Modelling the physics of prawn trawling for fisheries management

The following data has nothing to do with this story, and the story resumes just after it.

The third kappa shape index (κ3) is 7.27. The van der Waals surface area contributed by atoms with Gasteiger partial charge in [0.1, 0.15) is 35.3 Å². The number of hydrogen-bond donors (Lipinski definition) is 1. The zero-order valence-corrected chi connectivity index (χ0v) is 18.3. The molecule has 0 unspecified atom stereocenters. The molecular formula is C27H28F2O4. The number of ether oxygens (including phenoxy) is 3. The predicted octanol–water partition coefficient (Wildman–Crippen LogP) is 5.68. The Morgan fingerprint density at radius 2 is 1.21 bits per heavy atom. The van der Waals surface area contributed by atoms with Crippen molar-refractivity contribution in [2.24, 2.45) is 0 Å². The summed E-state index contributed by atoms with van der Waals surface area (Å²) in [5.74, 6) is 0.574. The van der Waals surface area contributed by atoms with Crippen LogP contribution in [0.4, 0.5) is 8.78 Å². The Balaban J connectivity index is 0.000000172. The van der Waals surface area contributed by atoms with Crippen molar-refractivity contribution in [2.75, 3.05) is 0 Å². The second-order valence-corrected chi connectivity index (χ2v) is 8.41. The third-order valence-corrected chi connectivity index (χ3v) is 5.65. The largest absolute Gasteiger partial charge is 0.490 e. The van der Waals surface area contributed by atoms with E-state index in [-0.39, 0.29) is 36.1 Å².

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Management of prawn trawling fisheries is a difficult task due to the competing interests of strongly motivated stakeholders and interest groups. This occurs because prawn trawling operations are technically complex, require large capital investments and exhibit high running costs while owners have limited property rights over the resources that they harvest. Prawn stocks are public resources and are managed with a view to provide maximum benefit to the broad community. Additionally their exploitation also involves the incidental capture of significant numbers of other animals of no commercial value (bycatch) and causes impacts on seabed morphologies, which are involved in many diverse ecosystem processes. At the policy level an intention to manage trawl fisheries in a comprehensive way is backed by a mandated approach that is designed to capture all of the above issues and interests. That approach is termed Ecological Sustainable Development (ESD). The work in this thesis is designed to produce a prediction tool for prawn trawling performance that is based on modelling the physical nature of prawn trawling activities. It is proposed that the resulting tool is essential for working to manage the multi-dimensional aspects of prawn trawling fisheries. Three discrete objectives for the thesis are; to expand and improve an existing Prawn Trawling Performance Model (PTPM) so that it is more accurate and relevant to a broader range of questions, to evaluate the capacity of the PTPM to predict the performance characteristics of real prawn trawling operations in terms of both engineering and catching performance and to investigate the problem space surrounding prawn trawl fisheries to identify and develop applications for the model. A rudimentary PTPM (Sterling 2000b) is expanded through the analysis of further empirical data collected for model and full-scale trawl gear.ght area of improvement to the PTPM were considered and in all cases significant changes were made. The accuracy of the new form of the model is here tested by comparing performance predictions with measurements of trawling performance for a variety of industrial trawl systems operated in the Queensland East Coast Trawl Fishery and also through comparing predicted trawling performance with prawn catches returned for trawlers operating in the Northern Prawn Fishery over the years 1970 to 2000. In the first case, errors in predicting swept area rate, considered an important performance parameter, were less than 5%. Fine scale issues were explored using the available sea mal data and a number of areas of concern within the model are highlighted. These relate to accurately quantifying the forces involved in the interaction of the trawl gear with the seabed and accurately accounting for the interaction between components within trawl systems. In the second case, the results suggest that between 50% and 60% of the variation in the seasonal catching performance of trawlers in the NPF is explained by predictions of swept area rate derived by the PTPM from the available data for that fishery. A comprehensive survey of applications for the PTPM is conducted in context with approaching the management of prawn trawling fisheries using the principles of ESD as defined by the National Strategy for ESD (1992). The Northern Prawn Fishery is used as a case study to explore in finer detail applications for the PTPM. Issues arising from the implementation of some of the applications are discussed.
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